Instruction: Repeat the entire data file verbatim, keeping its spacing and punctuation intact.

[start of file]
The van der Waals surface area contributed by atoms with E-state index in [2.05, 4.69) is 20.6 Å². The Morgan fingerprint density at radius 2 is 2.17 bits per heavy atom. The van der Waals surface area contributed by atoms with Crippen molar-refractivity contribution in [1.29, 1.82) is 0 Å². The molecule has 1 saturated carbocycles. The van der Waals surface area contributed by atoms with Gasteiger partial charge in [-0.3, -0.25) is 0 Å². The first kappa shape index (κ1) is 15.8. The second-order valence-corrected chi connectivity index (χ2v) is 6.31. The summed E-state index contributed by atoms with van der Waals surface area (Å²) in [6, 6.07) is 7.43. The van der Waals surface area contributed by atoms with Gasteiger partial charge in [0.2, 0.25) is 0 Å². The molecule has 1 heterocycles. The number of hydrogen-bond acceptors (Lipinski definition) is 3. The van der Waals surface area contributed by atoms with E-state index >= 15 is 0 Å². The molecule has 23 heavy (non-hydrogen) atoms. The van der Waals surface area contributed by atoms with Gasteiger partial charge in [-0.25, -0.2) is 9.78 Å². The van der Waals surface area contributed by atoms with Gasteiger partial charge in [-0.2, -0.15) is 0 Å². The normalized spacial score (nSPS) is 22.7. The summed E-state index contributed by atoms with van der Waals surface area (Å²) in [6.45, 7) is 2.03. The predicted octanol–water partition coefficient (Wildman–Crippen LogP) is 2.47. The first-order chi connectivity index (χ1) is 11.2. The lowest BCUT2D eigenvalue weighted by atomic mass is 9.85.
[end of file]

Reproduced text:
The van der Waals surface area contributed by atoms with E-state index in [2.05, 4.69) is 20.6 Å². The Morgan fingerprint density at radius 2 is 2.17 bits per heavy atom. The van der Waals surface area contributed by atoms with Crippen molar-refractivity contribution in [1.29, 1.82) is 0 Å². The molecule has 1 saturated carbocycles. The van der Waals surface area contributed by atoms with Gasteiger partial charge in [-0.3, -0.25) is 0 Å². The first kappa shape index (κ1) is 15.8. The second-order valence-corrected chi connectivity index (χ2v) is 6.31. The summed E-state index contributed by atoms with van der Waals surface area (Å²) in [6, 6.07) is 7.43. The van der Waals surface area contributed by atoms with Gasteiger partial charge in [0.2, 0.25) is 0 Å². The molecule has 1 heterocycles. The number of hydrogen-bond acceptors (Lipinski definition) is 3. The van der Waals surface area contributed by atoms with E-state index >= 15 is 0 Å². The molecule has 23 heavy (non-hydrogen) atoms. The van der Waals surface area contributed by atoms with Gasteiger partial charge in [-0.25, -0.2) is 9.78 Å². The van der Waals surface area contributed by atoms with Gasteiger partial charge in [-0.2, -0.15) is 0 Å². The normalized spacial score (nSPS) is 22.7. The summed E-state index contributed by atoms with van der Waals surface area (Å²) in [6.45, 7) is 2.03. The predicted octanol–water partition coefficient (Wildman–Crippen LogP) is 2.47. The first-order chi connectivity index (χ1) is 11.2. The lowest BCUT2D eigenvalue weighted by atomic mass is 9.85.